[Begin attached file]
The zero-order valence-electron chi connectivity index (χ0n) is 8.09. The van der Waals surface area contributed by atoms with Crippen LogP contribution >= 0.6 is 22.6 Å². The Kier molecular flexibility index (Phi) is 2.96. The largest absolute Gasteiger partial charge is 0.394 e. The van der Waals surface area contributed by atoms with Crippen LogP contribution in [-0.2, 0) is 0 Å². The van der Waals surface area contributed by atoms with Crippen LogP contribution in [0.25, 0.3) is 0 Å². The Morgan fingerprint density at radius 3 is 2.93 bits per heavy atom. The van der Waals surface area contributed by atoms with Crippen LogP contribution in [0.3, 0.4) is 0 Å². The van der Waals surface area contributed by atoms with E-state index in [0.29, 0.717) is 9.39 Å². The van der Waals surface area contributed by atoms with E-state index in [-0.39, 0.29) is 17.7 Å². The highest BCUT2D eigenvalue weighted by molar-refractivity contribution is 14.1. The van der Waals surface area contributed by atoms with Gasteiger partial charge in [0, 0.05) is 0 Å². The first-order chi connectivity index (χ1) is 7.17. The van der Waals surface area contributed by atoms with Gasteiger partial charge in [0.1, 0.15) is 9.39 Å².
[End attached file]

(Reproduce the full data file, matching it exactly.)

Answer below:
The zero-order valence-electron chi connectivity index (χ0n) is 8.09. The van der Waals surface area contributed by atoms with Crippen LogP contribution >= 0.6 is 22.6 Å². The Kier molecular flexibility index (Phi) is 2.96. The largest absolute Gasteiger partial charge is 0.394 e. The van der Waals surface area contributed by atoms with Crippen LogP contribution in [-0.2, 0) is 0 Å². The van der Waals surface area contributed by atoms with Crippen LogP contribution in [0.25, 0.3) is 0 Å². The Morgan fingerprint density at radius 3 is 2.93 bits per heavy atom. The van der Waals surface area contributed by atoms with Crippen LogP contribution in [0.3, 0.4) is 0 Å². The van der Waals surface area contributed by atoms with E-state index in [0.29, 0.717) is 9.39 Å². The van der Waals surface area contributed by atoms with E-state index in [-0.39, 0.29) is 17.7 Å². The highest BCUT2D eigenvalue weighted by molar-refractivity contribution is 14.1. The van der Waals surface area contributed by atoms with Gasteiger partial charge in [0, 0.05) is 0 Å². The first-order chi connectivity index (χ1) is 7.17. The van der Waals surface area contributed by atoms with Gasteiger partial charge in [0.1, 0.15) is 9.39 Å².